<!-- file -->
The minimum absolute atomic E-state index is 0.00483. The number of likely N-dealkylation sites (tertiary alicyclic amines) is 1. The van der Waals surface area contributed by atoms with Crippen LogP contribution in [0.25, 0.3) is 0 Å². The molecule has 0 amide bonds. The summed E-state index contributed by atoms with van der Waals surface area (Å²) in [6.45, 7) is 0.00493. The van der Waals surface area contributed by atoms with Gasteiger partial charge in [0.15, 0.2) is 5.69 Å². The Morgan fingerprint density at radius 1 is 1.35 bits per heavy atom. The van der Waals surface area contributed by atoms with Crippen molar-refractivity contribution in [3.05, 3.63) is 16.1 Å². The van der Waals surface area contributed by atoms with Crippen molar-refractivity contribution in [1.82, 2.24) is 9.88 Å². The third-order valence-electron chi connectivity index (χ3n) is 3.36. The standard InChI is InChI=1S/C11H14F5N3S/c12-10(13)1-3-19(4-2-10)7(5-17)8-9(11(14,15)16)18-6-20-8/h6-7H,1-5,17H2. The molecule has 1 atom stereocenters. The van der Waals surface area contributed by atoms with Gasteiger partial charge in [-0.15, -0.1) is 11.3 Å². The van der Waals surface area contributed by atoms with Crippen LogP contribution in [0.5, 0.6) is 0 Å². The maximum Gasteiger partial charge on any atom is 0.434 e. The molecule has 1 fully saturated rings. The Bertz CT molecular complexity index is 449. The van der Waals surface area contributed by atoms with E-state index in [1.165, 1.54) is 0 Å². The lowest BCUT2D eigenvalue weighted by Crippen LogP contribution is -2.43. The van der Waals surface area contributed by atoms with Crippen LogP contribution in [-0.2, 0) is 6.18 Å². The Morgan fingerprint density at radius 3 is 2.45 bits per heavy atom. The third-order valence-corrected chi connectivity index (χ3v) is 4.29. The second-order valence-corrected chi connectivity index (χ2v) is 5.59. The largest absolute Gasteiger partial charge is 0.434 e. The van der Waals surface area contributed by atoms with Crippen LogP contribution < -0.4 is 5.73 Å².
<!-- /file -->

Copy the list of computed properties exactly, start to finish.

The minimum absolute atomic E-state index is 0.00483. The number of likely N-dealkylation sites (tertiary alicyclic amines) is 1. The van der Waals surface area contributed by atoms with Crippen LogP contribution in [0.25, 0.3) is 0 Å². The molecule has 0 amide bonds. The summed E-state index contributed by atoms with van der Waals surface area (Å²) in [6.45, 7) is 0.00493. The van der Waals surface area contributed by atoms with Gasteiger partial charge in [0.15, 0.2) is 5.69 Å². The Morgan fingerprint density at radius 1 is 1.35 bits per heavy atom. The van der Waals surface area contributed by atoms with Crippen molar-refractivity contribution in [3.05, 3.63) is 16.1 Å². The van der Waals surface area contributed by atoms with Crippen molar-refractivity contribution in [1.82, 2.24) is 9.88 Å². The third-order valence-electron chi connectivity index (χ3n) is 3.36. The standard InChI is InChI=1S/C11H14F5N3S/c12-10(13)1-3-19(4-2-10)7(5-17)8-9(11(14,15)16)18-6-20-8/h6-7H,1-5,17H2. The molecule has 1 atom stereocenters. The van der Waals surface area contributed by atoms with Gasteiger partial charge in [-0.15, -0.1) is 11.3 Å². The van der Waals surface area contributed by atoms with Crippen LogP contribution in [0.5, 0.6) is 0 Å². The maximum Gasteiger partial charge on any atom is 0.434 e. The molecule has 1 fully saturated rings. The Bertz CT molecular complexity index is 449. The van der Waals surface area contributed by atoms with E-state index in [1.165, 1.54) is 0 Å². The lowest BCUT2D eigenvalue weighted by Crippen LogP contribution is -2.43. The van der Waals surface area contributed by atoms with Crippen LogP contribution in [-0.2, 0) is 6.18 Å². The Morgan fingerprint density at radius 3 is 2.45 bits per heavy atom. The third-order valence-corrected chi connectivity index (χ3v) is 4.29. The second-order valence-corrected chi connectivity index (χ2v) is 5.59. The largest absolute Gasteiger partial charge is 0.434 e. The van der Waals surface area contributed by atoms with Crippen LogP contribution < -0.4 is 5.73 Å².